Despite the COVID-19 Pandemic, voters are going to the polls in Wisconsin.
On the ballot, the state’s Democratic presidential primary as well as local elections.
Almost 2,400 National Guard troops have been called in to help staff polling stations due to staff shortages.
Even with that support, Milwaukee has been forced to reduce the number of polling sites from 180 to just five, and there are fears the vote will further spread the deadly virus.
African Americans are a key voting population for the 2020 presidential election, but Reverend Greg Lewis worries COVID-19 will discourage many from heading to the polls.
Reverend Lewis is President of Souls to the Polls, an organization that works with minority communities to boost voter turnout and voter registration. He is also recovering from COVID-19 and says voters shouldn’t have to choose between getting sick and exercising their right to vote.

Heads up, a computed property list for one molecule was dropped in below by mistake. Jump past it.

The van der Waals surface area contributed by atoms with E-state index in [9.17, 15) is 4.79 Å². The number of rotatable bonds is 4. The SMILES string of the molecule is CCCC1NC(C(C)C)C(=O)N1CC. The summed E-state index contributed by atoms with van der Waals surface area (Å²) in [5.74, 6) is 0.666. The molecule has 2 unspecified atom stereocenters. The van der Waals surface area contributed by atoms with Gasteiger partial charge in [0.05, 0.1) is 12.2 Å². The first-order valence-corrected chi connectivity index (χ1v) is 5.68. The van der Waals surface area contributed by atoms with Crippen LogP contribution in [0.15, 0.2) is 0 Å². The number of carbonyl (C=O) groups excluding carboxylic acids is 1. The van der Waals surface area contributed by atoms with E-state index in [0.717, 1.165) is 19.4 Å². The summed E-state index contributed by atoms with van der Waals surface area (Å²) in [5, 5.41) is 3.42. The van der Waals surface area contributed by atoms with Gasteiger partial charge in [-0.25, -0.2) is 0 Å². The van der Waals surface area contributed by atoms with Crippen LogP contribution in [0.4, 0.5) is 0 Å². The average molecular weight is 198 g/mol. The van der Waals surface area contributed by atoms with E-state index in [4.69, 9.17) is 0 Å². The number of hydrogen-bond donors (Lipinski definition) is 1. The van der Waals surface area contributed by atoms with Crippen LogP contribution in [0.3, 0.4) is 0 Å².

The New York Times reports, data released from several states shows African Americans are impacted by COVID-19 at disproportionately higher rates.
Black Americans are more likely to have pre-existing medical conditions, less access to health care and work jobs that don’t give them the option to work from home.
Segregation in large urban communities is also a factor in access to health care and resources. Which, in turn, can reduce life expectancy among African Americans.